Justice for LB – the fight continues

Justice for LB – the fight continues

Rosemary Trustam attended an unforgettable exhibition of artwork to retain the momentum of the campaign for justice for Laughing Boy.


To keep alive the campaign for justice for Connor Sparrowhawk an artwork exhibition was held at Lancaster University’s Peter Scott Gallery. The exhibition was opened by Connor’s mother Dr Sarah Ryan on 18 May.


It’s now over two years since Connor (known as Laughing Boy) was admitted to the unit where he died 107 days later. On a second round of #107days focusing on themed weeks, the campaign continues to aim for justice and accountability for those responsible. This was well illustrated by the wealth of artwork on display.


The launch was attended by one of the staunchest campaign supporters social care consultant George Julian. Also present were Professor Chris Hatton, Co-Director of Improving Health and Lives and of the Centre for Disability Research at Lancaster University, who sponsored the exhibition and whose current research appropriately focuses on the health inequalities experienced by people with learning disabilities, and his colleague Hannah Morgan, lecturer in adult social care.


A political space

The passion felt by all the exhibitors was evident in the work on display, including a wonderful landscape picture by quilter Janet Read. The artwork, commentary and photographic record of activity inspired by Connor’s preventable death was erected around and by those attending, creating a political space. The people helping to erect it reflected on the way that the art has been developed – out of a solidarity and drive for justice that brought together so many people with contributions from numerous disparate sources. The quilt on its own is a wonderful expression of the support for Laughing Boy with plenty of squares devoted to the red bus! (One of LB’s favourite places was the Oxford Bus Museum in Long Hanborough). The quilters –Janet Read, Janis Firminger, Margaret Taylor and Jean Draper – are stitching legends. Their production of this unforgettably beautiful artwork, captured the random ‘stitched in the moment’ social movement response to LB’s death.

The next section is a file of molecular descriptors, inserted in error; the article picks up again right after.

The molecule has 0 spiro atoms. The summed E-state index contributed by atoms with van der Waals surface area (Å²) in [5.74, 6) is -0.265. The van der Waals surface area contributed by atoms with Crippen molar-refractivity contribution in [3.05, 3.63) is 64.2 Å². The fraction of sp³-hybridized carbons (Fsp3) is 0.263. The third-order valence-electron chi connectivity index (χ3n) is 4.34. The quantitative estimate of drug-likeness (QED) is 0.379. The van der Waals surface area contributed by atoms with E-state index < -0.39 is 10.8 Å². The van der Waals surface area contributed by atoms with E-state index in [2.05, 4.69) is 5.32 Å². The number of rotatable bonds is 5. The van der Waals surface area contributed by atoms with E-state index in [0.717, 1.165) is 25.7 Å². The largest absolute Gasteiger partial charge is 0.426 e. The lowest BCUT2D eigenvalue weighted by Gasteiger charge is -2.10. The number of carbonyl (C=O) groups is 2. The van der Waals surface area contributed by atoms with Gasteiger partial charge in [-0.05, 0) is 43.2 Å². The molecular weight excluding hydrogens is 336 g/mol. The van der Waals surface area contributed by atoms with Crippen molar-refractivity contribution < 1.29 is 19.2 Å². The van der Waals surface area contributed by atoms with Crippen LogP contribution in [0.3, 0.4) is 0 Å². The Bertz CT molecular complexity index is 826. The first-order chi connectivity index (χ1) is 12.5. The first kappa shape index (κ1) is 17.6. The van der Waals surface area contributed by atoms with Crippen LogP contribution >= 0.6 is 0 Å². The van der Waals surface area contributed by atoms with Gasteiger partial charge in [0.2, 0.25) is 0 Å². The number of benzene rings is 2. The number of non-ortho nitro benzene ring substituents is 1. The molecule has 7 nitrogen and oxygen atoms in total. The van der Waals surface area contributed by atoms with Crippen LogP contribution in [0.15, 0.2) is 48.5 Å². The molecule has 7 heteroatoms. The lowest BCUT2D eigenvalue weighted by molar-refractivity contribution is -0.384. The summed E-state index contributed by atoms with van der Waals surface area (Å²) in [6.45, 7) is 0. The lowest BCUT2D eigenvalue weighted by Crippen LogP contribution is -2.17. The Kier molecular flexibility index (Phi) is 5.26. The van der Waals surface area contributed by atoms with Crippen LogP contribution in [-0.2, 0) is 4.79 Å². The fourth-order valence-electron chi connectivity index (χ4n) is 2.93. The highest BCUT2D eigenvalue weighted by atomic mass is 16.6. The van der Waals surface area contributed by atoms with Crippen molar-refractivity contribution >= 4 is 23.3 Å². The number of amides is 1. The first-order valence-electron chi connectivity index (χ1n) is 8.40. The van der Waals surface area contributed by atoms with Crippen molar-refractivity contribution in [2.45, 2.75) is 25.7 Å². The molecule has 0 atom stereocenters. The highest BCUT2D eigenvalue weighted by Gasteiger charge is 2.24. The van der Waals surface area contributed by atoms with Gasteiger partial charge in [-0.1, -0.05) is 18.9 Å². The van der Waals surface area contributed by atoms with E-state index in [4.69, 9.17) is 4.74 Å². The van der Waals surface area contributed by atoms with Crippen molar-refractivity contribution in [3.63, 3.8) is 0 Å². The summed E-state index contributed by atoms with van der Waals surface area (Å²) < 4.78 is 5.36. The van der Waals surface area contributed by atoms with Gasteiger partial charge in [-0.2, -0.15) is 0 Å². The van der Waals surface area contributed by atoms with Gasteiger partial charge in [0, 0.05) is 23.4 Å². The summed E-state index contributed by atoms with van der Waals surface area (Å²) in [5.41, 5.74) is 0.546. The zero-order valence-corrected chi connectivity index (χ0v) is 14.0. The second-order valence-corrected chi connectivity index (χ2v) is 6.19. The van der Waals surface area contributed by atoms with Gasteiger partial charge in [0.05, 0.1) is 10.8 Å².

Later in the morning the Guardian gallery was shared, again illustrating how far the spontaneous creativity has spread http://www.theguardian.com/social-care-network/gallery/2015/may/18/justiceforlb-campaign-to-improve-care-for-people-with-learning-disabilities-in-pictures?CMP=share_btn_tw


In the afternoon a panel chaired by Chris Hatton with Graham Shellard (My Life My Choice), George Julian (#JusticeforLB), Janet Read (Chief Quilter), Dominic Slowie (NHS England) by video link and Imogen Tyler (University of Lancaster) shared experiences.


The Sparrowhawk Artwork surrounding the panel illustrated Dominic’s observations about how the campaign has turned people’s pain, anger and frustration into a movement which has captured hearts and minds. Graham shared the experience of having a learning disability: “I know what it’s like to have something happen to you”.


Janet described how the quilt not only represented the terrible things which had happened to LB but also illustrated his life and personality. Imogen talked movingly and powerfully about her cousin Rachel and of an Inclusion Scotland event where George Lamb announced ,“We are the revolting subjects and we are here to revolt”. There were also powerful stories from ‘just two mums’, founders of Unique Kidz and Co.


The permanence of the artwork and artefacts will help keep the movement alive. The second round of #107 days will include a film about LB, produced by My Life My Choice with Oxford Digital Media, funded by Oxford City Council and filmed in the Jam Factory.


The two main aims for the #107days activity are:

  • To raise awareness, share learning, experience and progress towards #JusticeforLB and improving life for ‘all dudes’, and
  • To raise core funding for the Justice Shed to sustain campaign activity.


Momentum for change

With the change in government and minister, there are real risks the momentum for the changes in the law the campaign is fighting for will be lost (see http://justiceforlb.org/what-is-justiceforlb/. The consultation on the Green Paper No Voice Unheard, No Right Ignored  closed on 29 May. We all need to make our MPs accountable for implementing a law that will better protect people’s rights to be supported in their communities appropriately and with skill.


In the meantime, Sir Stephen Bubb is not letting go and has announced a review of the progress since his November 2014 report called for the urgent closure of inappropriate in-patient care facilities and for a Charter of Rights for people with learning disabilities and/or autism and their families. https://www.acevo.org.uk/news/winterbourne-6-month-review-announced